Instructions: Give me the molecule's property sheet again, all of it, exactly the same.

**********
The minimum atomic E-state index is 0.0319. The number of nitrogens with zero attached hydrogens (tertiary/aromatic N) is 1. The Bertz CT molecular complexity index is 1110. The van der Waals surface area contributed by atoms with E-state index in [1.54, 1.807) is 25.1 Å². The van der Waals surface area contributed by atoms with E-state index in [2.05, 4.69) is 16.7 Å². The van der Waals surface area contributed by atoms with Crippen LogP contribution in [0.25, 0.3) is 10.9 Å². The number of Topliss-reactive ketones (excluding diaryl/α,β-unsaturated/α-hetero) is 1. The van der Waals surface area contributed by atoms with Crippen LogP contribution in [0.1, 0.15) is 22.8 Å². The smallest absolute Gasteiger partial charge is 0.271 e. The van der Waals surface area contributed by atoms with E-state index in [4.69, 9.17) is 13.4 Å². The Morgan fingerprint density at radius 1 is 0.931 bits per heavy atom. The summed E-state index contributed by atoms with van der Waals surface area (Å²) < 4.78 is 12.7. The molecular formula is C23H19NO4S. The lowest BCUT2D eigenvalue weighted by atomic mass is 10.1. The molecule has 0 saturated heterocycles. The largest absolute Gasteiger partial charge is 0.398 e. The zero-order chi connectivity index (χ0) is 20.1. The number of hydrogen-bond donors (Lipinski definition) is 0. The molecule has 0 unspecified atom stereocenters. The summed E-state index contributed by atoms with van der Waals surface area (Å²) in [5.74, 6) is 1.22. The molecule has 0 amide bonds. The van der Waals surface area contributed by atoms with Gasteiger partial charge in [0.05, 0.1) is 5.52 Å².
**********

The minimum atomic E-state index is 0.0319. The number of nitrogens with zero attached hydrogens (tertiary/aromatic N) is 1. The Bertz CT molecular complexity index is 1110. The van der Waals surface area contributed by atoms with E-state index in [1.54, 1.807) is 25.1 Å². The van der Waals surface area contributed by atoms with E-state index in [2.05, 4.69) is 16.7 Å². The van der Waals surface area contributed by atoms with Crippen LogP contribution in [0.25, 0.3) is 10.9 Å². The number of Topliss-reactive ketones (excluding diaryl/α,β-unsaturated/α-hetero) is 1. The van der Waals surface area contributed by atoms with Crippen LogP contribution in [0.1, 0.15) is 22.8 Å². The smallest absolute Gasteiger partial charge is 0.271 e. The van der Waals surface area contributed by atoms with E-state index in [4.69, 9.17) is 13.4 Å². The Morgan fingerprint density at radius 1 is 0.931 bits per heavy atom. The summed E-state index contributed by atoms with van der Waals surface area (Å²) < 4.78 is 12.7. The molecular formula is C23H19NO4S. The lowest BCUT2D eigenvalue weighted by atomic mass is 10.1. The molecule has 0 saturated heterocycles. The largest absolute Gasteiger partial charge is 0.398 e. The zero-order chi connectivity index (χ0) is 20.1. The number of hydrogen-bond donors (Lipinski definition) is 0. The molecule has 0 unspecified atom stereocenters. The summed E-state index contributed by atoms with van der Waals surface area (Å²) in [5.74, 6) is 1.22. The molecule has 0 amide bonds. The van der Waals surface area contributed by atoms with Gasteiger partial charge in [0.05, 0.1) is 5.52 Å².